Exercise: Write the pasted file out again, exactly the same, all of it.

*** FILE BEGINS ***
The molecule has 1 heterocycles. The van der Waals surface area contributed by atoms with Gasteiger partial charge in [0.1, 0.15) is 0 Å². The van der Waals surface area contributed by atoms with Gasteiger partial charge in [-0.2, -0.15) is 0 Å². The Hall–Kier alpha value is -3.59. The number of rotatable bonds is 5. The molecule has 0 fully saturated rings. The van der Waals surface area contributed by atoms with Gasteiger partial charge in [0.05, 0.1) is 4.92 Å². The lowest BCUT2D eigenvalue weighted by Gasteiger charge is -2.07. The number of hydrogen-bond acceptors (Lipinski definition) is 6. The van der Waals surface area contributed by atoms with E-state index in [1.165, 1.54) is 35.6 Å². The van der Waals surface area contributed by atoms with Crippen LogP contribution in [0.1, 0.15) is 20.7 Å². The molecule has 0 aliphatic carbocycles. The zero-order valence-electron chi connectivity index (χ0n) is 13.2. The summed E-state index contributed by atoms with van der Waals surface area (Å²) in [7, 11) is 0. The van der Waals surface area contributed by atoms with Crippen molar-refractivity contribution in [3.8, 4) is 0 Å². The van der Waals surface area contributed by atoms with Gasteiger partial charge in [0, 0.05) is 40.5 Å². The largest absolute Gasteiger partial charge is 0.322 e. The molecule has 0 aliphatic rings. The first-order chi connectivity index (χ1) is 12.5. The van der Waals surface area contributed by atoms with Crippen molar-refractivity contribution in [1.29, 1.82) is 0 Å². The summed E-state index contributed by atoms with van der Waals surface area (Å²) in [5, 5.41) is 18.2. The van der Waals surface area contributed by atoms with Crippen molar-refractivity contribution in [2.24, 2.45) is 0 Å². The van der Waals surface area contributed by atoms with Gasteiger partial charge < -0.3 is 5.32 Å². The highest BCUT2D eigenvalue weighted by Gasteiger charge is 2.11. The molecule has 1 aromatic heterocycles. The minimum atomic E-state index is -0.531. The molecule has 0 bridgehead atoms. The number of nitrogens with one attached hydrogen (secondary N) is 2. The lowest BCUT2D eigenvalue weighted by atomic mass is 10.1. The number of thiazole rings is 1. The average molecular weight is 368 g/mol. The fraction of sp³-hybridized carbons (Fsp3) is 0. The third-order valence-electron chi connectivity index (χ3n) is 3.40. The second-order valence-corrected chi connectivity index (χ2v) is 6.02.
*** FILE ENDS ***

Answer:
The molecule has 1 heterocycles. The van der Waals surface area contributed by atoms with Gasteiger partial charge in [0.1, 0.15) is 0 Å². The van der Waals surface area contributed by atoms with Gasteiger partial charge in [-0.2, -0.15) is 0 Å². The Hall–Kier alpha value is -3.59. The number of rotatable bonds is 5. The molecule has 0 fully saturated rings. The van der Waals surface area contributed by atoms with Gasteiger partial charge in [0.05, 0.1) is 4.92 Å². The lowest BCUT2D eigenvalue weighted by Gasteiger charge is -2.07. The number of hydrogen-bond acceptors (Lipinski definition) is 6. The van der Waals surface area contributed by atoms with E-state index in [1.165, 1.54) is 35.6 Å². The van der Waals surface area contributed by atoms with Crippen LogP contribution in [0.1, 0.15) is 20.7 Å². The molecule has 0 aliphatic carbocycles. The zero-order valence-electron chi connectivity index (χ0n) is 13.2. The summed E-state index contributed by atoms with van der Waals surface area (Å²) in [7, 11) is 0. The van der Waals surface area contributed by atoms with Crippen molar-refractivity contribution in [3.8, 4) is 0 Å². The van der Waals surface area contributed by atoms with Gasteiger partial charge in [0, 0.05) is 40.5 Å². The largest absolute Gasteiger partial charge is 0.322 e. The molecule has 0 aliphatic rings. The first-order chi connectivity index (χ1) is 12.5. The van der Waals surface area contributed by atoms with Crippen molar-refractivity contribution in [1.29, 1.82) is 0 Å². The summed E-state index contributed by atoms with van der Waals surface area (Å²) in [5, 5.41) is 18.2. The van der Waals surface area contributed by atoms with Crippen molar-refractivity contribution in [2.24, 2.45) is 0 Å². The van der Waals surface area contributed by atoms with Gasteiger partial charge < -0.3 is 5.32 Å². The highest BCUT2D eigenvalue weighted by Gasteiger charge is 2.11. The molecule has 1 aromatic heterocycles. The minimum atomic E-state index is -0.531. The molecule has 0 bridgehead atoms. The number of nitrogens with one attached hydrogen (secondary N) is 2. The lowest BCUT2D eigenvalue weighted by atomic mass is 10.1. The number of thiazole rings is 1. The average molecular weight is 368 g/mol. The fraction of sp³-hybridized carbons (Fsp3) is 0. The third-order valence-electron chi connectivity index (χ3n) is 3.40. The second-order valence-corrected chi connectivity index (χ2v) is 6.02.